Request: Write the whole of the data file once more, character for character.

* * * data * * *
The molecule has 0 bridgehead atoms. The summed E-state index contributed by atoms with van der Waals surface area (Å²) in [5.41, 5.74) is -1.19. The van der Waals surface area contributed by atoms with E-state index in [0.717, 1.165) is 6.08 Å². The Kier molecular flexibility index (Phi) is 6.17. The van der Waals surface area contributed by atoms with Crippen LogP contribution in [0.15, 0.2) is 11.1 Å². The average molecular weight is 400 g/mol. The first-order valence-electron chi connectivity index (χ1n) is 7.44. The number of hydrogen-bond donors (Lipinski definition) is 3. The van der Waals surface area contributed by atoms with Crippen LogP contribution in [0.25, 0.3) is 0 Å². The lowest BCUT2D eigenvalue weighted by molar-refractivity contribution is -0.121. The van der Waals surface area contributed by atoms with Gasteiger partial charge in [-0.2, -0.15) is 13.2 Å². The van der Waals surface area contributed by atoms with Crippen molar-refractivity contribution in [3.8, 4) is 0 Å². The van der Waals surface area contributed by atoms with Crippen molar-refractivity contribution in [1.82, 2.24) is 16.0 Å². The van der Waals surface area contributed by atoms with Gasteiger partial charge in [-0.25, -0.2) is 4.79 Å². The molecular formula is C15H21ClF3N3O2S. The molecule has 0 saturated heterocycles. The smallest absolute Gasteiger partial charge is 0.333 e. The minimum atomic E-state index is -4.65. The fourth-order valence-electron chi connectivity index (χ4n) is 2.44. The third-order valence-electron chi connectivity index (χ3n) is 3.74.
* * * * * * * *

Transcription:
The molecule has 0 bridgehead atoms. The summed E-state index contributed by atoms with van der Waals surface area (Å²) in [5.41, 5.74) is -1.19. The van der Waals surface area contributed by atoms with E-state index in [0.717, 1.165) is 6.08 Å². The Kier molecular flexibility index (Phi) is 6.17. The van der Waals surface area contributed by atoms with Crippen LogP contribution in [0.15, 0.2) is 11.1 Å². The average molecular weight is 400 g/mol. The first-order valence-electron chi connectivity index (χ1n) is 7.44. The number of hydrogen-bond donors (Lipinski definition) is 3. The van der Waals surface area contributed by atoms with Crippen LogP contribution in [0.25, 0.3) is 0 Å². The lowest BCUT2D eigenvalue weighted by molar-refractivity contribution is -0.121. The van der Waals surface area contributed by atoms with Gasteiger partial charge in [-0.2, -0.15) is 13.2 Å². The van der Waals surface area contributed by atoms with Crippen molar-refractivity contribution in [3.8, 4) is 0 Å². The van der Waals surface area contributed by atoms with Crippen molar-refractivity contribution in [1.82, 2.24) is 16.0 Å². The van der Waals surface area contributed by atoms with Gasteiger partial charge in [-0.25, -0.2) is 4.79 Å². The molecular formula is C15H21ClF3N3O2S. The molecule has 0 saturated heterocycles. The smallest absolute Gasteiger partial charge is 0.333 e. The minimum atomic E-state index is -4.65. The fourth-order valence-electron chi connectivity index (χ4n) is 2.44. The third-order valence-electron chi connectivity index (χ3n) is 3.74.